MW, Bridge New York: This year’s fair represents 15 countries, up from 12 last year. Seek out our international galleries, including Amstel Gallery from Amsterdam, Craig Scott Gallery from Toronto, Gallery LJ Beaubourg from Paris, and Ginocchio Galeria from Mexico City. These galleries are bringing important work that New Yorkers are otherwise not able to walk down the street to see. As for exciting individual works, I recommend Accomplice Projects Chicago, which offers a large-scale work by Brooklyn-based artist Edouard Steinhauer, combining elements of “green” energy concepts in a windmill-like sculpture. I also suggest visiting the booth of G77 from St. Petersburg, which is presenting a video installation by Izuru Mizutani, The Tears of the Sky, that brings the sky down to the viewer’s feet.

AK: What special projects and programs are you most excited about presenting to a savvy New York audience?

CVF, VOLTA NY: Together with the Armory Show and independent curator Isolde Brielmaier, we have developed Open Forum, a series of panels and conversations that feature a lot of the art world’s major players. These will take place both at the piers and at the Mart. Some of the folks participating are Thelma Golden, Arnold Lehman, Sylvie Fortin, David Ross, and Cay Sophie Rabinowitz.

HA, PULSE New York: For our video lounge, PULSE PLAY>, Marina Fokidis is curating a selection of 19 great artists like Miltos Manetas, Annika Larsson, and Assume Vivid Astro Focus, who are each submitting their favorite Youtube playlists. We are also debuting a new program called PULSE Profiles in sites throughout the fair, where visitors are able to directly engage artists, dealers, and curators in a series of casual, intimate talks.

AH, SCOPE New York: This year, our team has curated its most impressive selection of film, music, auctions, panel discussions, special projects, and installations to date.

Cheap Fast & Out of Control is a 2,000-square-foot annex connected to the SCOPE Art Fair at Lincoln Center, presented by the SCOPE Foundation. Artists are consistently asked to donate artwork for benefits, and CFOOC puts the money directly in the artists’ hands, by giving them 70% of the sales from their auctioned art, skills, and education. The five-day event showcases bands, films, and artist multiples, with a price point geared toward the “everyperson.”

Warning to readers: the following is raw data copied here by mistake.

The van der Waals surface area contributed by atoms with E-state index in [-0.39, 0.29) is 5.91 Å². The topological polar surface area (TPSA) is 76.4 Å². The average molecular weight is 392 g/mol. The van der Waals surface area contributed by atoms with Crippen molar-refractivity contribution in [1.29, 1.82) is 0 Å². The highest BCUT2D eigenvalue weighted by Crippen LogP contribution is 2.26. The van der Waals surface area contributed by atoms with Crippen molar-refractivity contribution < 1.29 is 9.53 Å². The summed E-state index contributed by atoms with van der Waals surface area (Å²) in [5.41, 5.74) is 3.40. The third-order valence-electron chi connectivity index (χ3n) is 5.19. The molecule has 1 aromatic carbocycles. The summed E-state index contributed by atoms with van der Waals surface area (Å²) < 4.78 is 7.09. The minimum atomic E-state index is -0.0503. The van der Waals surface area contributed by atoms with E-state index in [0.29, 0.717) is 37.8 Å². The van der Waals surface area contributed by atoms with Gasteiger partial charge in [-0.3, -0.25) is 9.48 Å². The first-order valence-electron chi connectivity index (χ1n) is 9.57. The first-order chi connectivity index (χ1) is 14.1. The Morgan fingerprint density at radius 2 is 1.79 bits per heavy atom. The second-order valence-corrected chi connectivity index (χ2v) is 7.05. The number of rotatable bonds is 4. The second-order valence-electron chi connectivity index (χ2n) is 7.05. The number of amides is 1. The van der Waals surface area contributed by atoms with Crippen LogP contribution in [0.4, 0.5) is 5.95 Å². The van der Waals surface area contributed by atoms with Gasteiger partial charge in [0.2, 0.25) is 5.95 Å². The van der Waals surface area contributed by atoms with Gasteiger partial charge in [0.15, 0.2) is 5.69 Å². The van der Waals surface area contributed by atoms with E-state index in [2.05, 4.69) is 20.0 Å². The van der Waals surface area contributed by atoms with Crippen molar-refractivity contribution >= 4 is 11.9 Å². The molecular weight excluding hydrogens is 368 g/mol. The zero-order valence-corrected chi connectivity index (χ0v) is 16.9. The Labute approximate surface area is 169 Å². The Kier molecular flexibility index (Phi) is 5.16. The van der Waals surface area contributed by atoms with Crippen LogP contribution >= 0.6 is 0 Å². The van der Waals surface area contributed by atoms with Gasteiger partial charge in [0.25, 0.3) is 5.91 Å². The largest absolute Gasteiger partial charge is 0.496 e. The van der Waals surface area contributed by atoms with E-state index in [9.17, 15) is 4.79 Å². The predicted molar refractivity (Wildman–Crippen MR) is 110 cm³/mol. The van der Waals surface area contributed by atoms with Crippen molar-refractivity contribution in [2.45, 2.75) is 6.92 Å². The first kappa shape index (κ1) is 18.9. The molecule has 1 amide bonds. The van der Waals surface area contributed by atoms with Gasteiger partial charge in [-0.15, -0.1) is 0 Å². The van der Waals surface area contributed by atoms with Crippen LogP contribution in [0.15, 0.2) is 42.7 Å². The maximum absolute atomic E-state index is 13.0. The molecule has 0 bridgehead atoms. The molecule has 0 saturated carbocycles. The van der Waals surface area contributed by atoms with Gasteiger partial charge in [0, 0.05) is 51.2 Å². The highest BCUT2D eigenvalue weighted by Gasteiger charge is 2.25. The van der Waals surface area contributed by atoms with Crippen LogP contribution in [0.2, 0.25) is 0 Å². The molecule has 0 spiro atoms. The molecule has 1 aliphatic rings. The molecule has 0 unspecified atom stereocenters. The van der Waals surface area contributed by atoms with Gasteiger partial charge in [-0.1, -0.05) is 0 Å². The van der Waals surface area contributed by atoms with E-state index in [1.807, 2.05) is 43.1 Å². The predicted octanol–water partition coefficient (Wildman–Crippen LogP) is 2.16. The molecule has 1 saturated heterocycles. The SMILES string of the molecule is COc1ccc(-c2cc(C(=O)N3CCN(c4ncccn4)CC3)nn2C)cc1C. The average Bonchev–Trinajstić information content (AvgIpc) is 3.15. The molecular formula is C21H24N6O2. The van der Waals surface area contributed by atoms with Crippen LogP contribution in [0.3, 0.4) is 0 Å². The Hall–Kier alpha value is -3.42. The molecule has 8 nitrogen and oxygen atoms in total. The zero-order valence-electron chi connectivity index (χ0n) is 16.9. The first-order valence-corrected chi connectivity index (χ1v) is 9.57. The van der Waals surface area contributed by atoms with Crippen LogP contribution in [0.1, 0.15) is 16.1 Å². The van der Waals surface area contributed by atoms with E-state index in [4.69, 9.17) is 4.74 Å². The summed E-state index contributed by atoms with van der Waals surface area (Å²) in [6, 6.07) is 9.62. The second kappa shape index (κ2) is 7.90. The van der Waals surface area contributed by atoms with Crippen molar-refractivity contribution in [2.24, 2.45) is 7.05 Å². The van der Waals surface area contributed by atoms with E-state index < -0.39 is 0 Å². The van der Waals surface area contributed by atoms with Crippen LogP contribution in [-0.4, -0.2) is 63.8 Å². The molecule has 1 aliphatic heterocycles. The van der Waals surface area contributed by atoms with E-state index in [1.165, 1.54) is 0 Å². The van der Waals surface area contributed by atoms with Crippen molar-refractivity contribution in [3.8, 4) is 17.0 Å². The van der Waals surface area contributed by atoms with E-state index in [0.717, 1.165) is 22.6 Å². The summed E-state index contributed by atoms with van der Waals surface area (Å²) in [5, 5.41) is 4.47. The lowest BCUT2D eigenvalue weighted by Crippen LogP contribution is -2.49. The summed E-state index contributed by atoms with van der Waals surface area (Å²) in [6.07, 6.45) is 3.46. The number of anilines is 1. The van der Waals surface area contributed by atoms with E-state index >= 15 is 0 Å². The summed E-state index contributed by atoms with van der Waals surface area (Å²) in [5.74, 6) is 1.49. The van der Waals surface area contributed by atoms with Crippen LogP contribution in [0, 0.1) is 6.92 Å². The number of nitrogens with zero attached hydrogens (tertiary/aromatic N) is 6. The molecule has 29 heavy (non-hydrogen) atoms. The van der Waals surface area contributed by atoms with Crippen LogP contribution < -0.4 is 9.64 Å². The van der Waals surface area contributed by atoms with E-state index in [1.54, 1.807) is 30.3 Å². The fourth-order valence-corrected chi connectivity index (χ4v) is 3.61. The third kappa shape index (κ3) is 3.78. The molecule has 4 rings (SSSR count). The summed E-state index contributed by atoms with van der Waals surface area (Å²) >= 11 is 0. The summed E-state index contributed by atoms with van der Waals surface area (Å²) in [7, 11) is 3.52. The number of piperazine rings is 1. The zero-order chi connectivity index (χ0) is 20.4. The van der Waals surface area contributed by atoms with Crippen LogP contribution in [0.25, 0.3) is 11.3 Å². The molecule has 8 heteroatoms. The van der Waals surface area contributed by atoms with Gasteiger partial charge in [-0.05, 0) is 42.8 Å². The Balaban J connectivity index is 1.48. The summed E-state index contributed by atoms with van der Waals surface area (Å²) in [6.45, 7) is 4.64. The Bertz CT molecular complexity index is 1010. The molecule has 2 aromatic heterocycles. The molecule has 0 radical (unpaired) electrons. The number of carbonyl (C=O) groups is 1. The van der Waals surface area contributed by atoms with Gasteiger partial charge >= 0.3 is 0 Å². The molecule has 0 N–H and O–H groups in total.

Growing out of our Collector Mentorship Auction, which, in the past, has featured well-known collectors donating their bids on time and expertise to fairgoers, is the PDA, or Personal Development Auction. Fairgoers get the opportunity to bid on things like a personal tour of the Harvard Vision Science Lab, a welding lesson, or an introduction to hydraulics. Master screen-printers, top chefs, pilots, and financial consultants are donating time and education to the winners. Opening bids will be low, so winners gain a chance to learn something completely new without breaking the bank.

Another special program is Private Property, Public Ideas: Street Art in Transition, curated by Jonathan LeVine. This program will really speak to the New York audience. We’re going to screen the new graffiti documentary BOMB IT and then follow it up with a panel discussion moderated by Carlo McCormick, with Pedro Alonzo, Ron English, Steve Powers (ESPO), and Marc & Sara Schiller from the Wooster Collective. I’m really amped that Jonathan could get all these people together in one room.

Our cinema program is quite extensive and provocative. Changing daily, it includes On the Contrary: Recent Artist Videos Concerning War in the Middle East, The Russians Are Here, Monkey Town Presents (which features Regeneration Hex — You Are Your Own Screen, a selection of rare cut-up process films, curated by Genesis Breyer P-Orridge), and Lo-Fi + Street Hi. Making it a complete cultural experience, we’ll also have live music everyday. Martha Colburn will show films with live musical accompaniment, and our Friday-night party presents Neel Mugai playing live sitar with tabla, the outrageously innovative Wolff and Tuba, and the raucous Flaming Fire II. Old-school DJs spin vinyl all night, and throughout the fair you can catch Junkyard Gamelon, Cangelosi Cards, live-jazz round robins, and sitar every morning. On Sunday night, Christy & Emily will bring the fair to a sweet close.

MW, Bridge New York: The School of the Art Institute of Chicago, the country’s largest art school, is organizing an Artist’s Lounge — distinct from a VIP lounge — where artists can enjoy the benefits of the more well-heeled attendees. Another noteworthy program is Artout, an artist’s escort service, which offers time on hire with internationally renowned artists. Additionally, visitors should check out the Williamsburg Gallery Association space, where they can discover the fantastic work available from artist-run galleries in Williamsburg. Many of the artists running these spaces are the same artists making work seen in Chelsea galleries, but available here at Williamsburg prices.

VOLTA NY is on view at the Mart, 7 West 34th Street, March 5-8; PULSE New York takes place at Pier 40, Houston Street and West Side Highway, March 5-8; SCOPE New York is located at Lincoln Center Damrosch Park, 62nd Street and Amsterdam, March 5-8; and Bridge New York is on view at the Waterfront, 222 12th Avenue, March 5-8. See the fair websites for more details.

Image credit: Angelo Plessas, Future Is Fake, 2008